Andrew, some libertarians are actual anarchists who don't want any government at all. Classical liberals believe in a limited government, although some want more government than others. My favorite "modern libertarian thinker" is Robert Anton Wilson, I guess. My favorite current libertarian journalist is Radley Balko. I read Reason's "Hit and Run" and the Cato Institute's blog as time allows. I follow Jesse Walker on Twitter. My favorite "libertarian thinkers" don't always toe the line, e.g. I like Will Wilkinson and Tyler Cowen.

Michael, "Secret History" is available in several translations, including a free one on Project Gutenberg. The Kaldellis book is worth hunting up.

Cleveland Okie (Tom Jackson) said...

The problem with making a list is that as soon as one turns off the computer and gets up to make lunch, one thinks of someone that you meant to include. I follow Jeremy Weiland on Twitter (@jeremy6d); he is an example of a "left" libertarian, and his back and forths with Radley Balko illuminate his points in common with a mainstream libertarian, and where he differs. I also like the work done by the libertarians at

Anonymous said...

I would say I have a lot of influence from Popper, as some people on this site can probably tell, and some anarchist thinkers: michael albert, noam chomsky, but i think these are far from libertarian, by the sounds of it. I think from libertarians, it's only RAW, now that you mention he is a Libertarian.

Anonymous said...

I take it libertarianism is pretty much an american phenomenon, or do you know of any english libertarians? the problems I find with reading american politics, 1) I don't generally understand the disinctions that are made and 2) a lot of the political problems don't overlap with british ones. I see britian as generally more socialist and america more liberal. but they both at the moment are pretty much market oriented managerialists. if you understand me.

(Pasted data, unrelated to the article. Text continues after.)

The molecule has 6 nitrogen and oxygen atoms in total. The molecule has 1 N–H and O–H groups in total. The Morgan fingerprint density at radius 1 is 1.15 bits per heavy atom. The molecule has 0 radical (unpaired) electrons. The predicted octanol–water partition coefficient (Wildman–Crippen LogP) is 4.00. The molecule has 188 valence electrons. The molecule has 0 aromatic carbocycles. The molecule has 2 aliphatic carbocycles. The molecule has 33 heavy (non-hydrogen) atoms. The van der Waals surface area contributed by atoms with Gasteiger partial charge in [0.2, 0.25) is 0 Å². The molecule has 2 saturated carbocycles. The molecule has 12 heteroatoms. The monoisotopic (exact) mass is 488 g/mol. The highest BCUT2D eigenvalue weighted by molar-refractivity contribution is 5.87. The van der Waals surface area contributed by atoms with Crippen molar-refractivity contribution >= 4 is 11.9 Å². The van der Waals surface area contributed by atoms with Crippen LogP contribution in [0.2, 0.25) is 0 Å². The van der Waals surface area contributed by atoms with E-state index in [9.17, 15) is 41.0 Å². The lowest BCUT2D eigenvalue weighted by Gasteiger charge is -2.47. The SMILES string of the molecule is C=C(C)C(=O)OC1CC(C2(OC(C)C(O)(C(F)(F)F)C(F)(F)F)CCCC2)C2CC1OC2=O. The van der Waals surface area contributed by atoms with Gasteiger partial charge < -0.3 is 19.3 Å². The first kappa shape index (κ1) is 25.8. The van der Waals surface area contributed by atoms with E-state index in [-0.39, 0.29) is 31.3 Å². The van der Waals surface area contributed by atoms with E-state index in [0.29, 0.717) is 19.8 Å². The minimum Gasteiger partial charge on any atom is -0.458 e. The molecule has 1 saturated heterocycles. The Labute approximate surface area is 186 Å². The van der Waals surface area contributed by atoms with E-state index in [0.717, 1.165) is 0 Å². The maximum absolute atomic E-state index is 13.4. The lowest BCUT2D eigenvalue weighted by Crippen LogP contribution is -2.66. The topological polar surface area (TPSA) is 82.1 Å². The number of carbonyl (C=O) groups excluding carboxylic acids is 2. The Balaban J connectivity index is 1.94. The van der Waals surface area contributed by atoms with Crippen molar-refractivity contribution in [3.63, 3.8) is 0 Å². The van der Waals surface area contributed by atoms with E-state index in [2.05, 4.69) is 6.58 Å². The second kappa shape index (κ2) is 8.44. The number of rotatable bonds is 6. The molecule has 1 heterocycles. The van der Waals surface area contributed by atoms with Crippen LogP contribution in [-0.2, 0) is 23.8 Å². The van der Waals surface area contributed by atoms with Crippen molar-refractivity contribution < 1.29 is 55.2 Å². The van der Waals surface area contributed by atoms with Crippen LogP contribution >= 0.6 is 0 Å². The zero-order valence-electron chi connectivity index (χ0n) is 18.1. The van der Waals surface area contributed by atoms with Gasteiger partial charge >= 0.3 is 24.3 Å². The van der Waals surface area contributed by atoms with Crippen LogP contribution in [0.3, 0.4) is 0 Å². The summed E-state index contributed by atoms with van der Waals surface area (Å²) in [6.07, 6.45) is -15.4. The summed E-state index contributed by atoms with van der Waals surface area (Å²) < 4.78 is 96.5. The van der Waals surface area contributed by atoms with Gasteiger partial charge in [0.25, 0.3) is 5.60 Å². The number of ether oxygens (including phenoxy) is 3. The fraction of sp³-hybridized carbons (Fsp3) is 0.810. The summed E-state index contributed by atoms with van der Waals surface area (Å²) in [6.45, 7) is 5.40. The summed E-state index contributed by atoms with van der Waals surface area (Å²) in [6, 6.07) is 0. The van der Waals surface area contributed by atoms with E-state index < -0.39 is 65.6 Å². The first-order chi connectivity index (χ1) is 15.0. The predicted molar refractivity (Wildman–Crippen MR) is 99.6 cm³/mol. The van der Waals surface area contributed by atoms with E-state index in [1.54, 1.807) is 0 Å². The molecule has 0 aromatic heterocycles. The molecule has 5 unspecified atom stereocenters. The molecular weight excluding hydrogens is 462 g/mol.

Jesse said...

There's a libertarian group in the UK called the Libertarian Alliance.

I don't think Albert calls himself an anarchist, incidentally. Chomsky is an odd mix of anarchist and social democrat.

Sean Gabb said...

I agree with Tom. Procopius would have been a happy man in the 2nd or 18th centuries. Instead, he had the misfortune to live in a world run by ranting lunatics.

This being said, I will try to be fair to Justinian. He was, from the outset, extravagant with the taxpayers’ money and a bigot. But he did begin with a full treasury and a commanding position on the Persian frontier. The Eastern part of the Empire had enjoyed a good fifth century, and there was a moral and strategic case for taking back the Western provinces. The Western collapse was recent enough for it still to be shocking for Roman citizens and for Rome itself to be under barbarian rule – barbarian rule which, in the case of Africa, was grossly oppressive. Africa was recovered with one battle. An uncertain part of Spain may have taken without that. Italy turned out to be harder, but could have been taken without great cost. Whether he also wanted Frankish Gaul and even Britain can’t be said. But Justinian had the will and apparently the means to reunite the Empire after one of its recurrent periods of disintegration.

What sent everything tits up was the first visitation of bubonic plague in 542. It may have killed off a third of the Mediterranean population. In particular, it ended Greek domination in Syria and Egypt. For a thousand years, Semites who came from the countryside to cities like Alexandria and Antioch and Damascus etc had been expected to make themselves into Greeks – and, more recently, Orthodox Greeks – before they could move up the social ladder. In one season, these Hellenised ruling classes were swept away, and hardly anyone after that felt the need to learn Greek. Except Islam wasn’t yet part of the mix, the settlement that became visible in the 630s was already present in the 540s.

Justinian can be blamed for not realising this. The last response he should have made was to centralise the Imperial State and to sharpen its fiscal and theological teeth. He can be blamed, because it is the duty of a ruler to see things as they are. He should have called off the war in Italy and struck a deal with the heretical Semites in Syria and Egypt. He could then have spent the last half of his reign staring down the equally shattered Persians and nursing the Empire back to some kind of health. Instead, he carried on regardless. Because of that, he presided over the collapse of the Ancient World.

I think Procopius realised this. He was himself a Hellenised Syrian, and knew how thin the crust of Greek had been outside the Home Provinces. He spent the best years of his life flattering a bankrupt megalomaniac, and it seems to have sent him mad.

In short, he’s a good read.